Personal Consumption Expenditures Rose 6.6% Year to March, Fastest Since 1982.

by Wall Street Rebel | Michael London | 04/29/2022 10:18 AM
Personal Consumption Expenditures Rose 6.6% Year to March, Fastest Since 1982.

After excluding the volatile food and fuel costs, a core index rose by a more modest 5.2% in the year to March


The Personal Consumption Expenditures price index increased by 6.6% in the year through March, marking the fastest inflation rate since 1982 and the latest reminder of the painfully rapid price increases plaguing consumers and presenting policymakers with a difficult task.

An increase in energy prices that occurred before Russia invaded Ukraine and rising food prices accounted for most of the rise in the Personal Consumption Expenditures price index, which was announced on Friday. According to the Federal Reserve, after taking volatile food and fuel costs out of the equation, a core index rose by a more subdued 5.2% in the year through March.

Monthly, that core measure increased by 0.3%, which was a modest slowdown from the previous month’s rate of increase.

As supply chains returned to normal and high demand dropped, central bank and White House officials spent most of 2021 hoping that a pandemic-era jump in used vehicle prices and cost hikes in other items would subside. However, inflation has been too high for the Fed’s comfort level for more than a year, despite occasional encouraging indicators such as the current monthly fall in the core measure. The central bank’s persistence is now prompting a more forceful reaction.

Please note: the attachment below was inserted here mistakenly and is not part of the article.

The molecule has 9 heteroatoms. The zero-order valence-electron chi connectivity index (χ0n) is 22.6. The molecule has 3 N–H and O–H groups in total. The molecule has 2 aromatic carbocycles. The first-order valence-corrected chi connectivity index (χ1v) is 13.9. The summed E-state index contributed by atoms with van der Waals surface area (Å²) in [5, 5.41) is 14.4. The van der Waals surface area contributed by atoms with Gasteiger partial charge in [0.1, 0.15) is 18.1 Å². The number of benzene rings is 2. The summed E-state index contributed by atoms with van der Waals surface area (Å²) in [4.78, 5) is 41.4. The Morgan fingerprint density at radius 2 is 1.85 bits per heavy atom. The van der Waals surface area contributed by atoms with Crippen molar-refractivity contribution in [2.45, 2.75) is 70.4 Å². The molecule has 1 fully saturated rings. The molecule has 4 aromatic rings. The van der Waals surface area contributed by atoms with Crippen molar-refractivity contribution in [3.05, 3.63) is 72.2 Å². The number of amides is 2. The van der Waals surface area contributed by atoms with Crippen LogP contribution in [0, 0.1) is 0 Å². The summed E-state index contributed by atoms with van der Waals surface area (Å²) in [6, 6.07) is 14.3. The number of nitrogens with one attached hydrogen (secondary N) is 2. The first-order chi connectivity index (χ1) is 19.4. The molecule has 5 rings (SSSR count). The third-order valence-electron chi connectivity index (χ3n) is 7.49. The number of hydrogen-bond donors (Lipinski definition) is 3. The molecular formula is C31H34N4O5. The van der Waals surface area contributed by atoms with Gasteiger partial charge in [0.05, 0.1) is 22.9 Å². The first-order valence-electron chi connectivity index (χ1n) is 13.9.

For the first time since 2018, policymakers raised interest rates in March, paving the way for an even higher hike at their next meeting, which will take place the following week. According to Bloomberg, to cut down borrowing, temper demand, and enable supply to catch up with demand, many Fed officials now anticipate rates to be raised back to a neutral level of about 2% by the end of the year. To prevent inflation from being ingrained in consumer and corporate expectations, which may make it a more permanent component of the American economy, the objective is to bring down inflationary pressures.

The work ahead of us is challenging. In the past, the Federal Reserve has exacerbated recessions while attempting to bring rising inflation under control. Officials are restricting demand when the conflict in Ukraine is increasing uncertainty and threatening to keep gas and other commodities prices up, thus making the central bank’s work even more difficult.

Officials at the White House have been highlighting the role that the conflict is playing in raising inflation, and they have frequently blamed Russian President Vladimir V. Putin for the rise in prices. While Russia’s invasion resulted in a significant increase in gas prices last month, inflation had been high for several months before the conflict.

Some of the increase was fueled by increases in government spending. As households got stimulus checks and enhanced unemployment benefits in 2020 and 2021, they built up cash reserves, which enabled them to continue spending on items such as sofas, automobiles, and barbecues even as prices rose. Strong demand for commodities coincided with the closure of overseas plants and the overburdening of transportation infrastructure, resulting in shortages and price increases.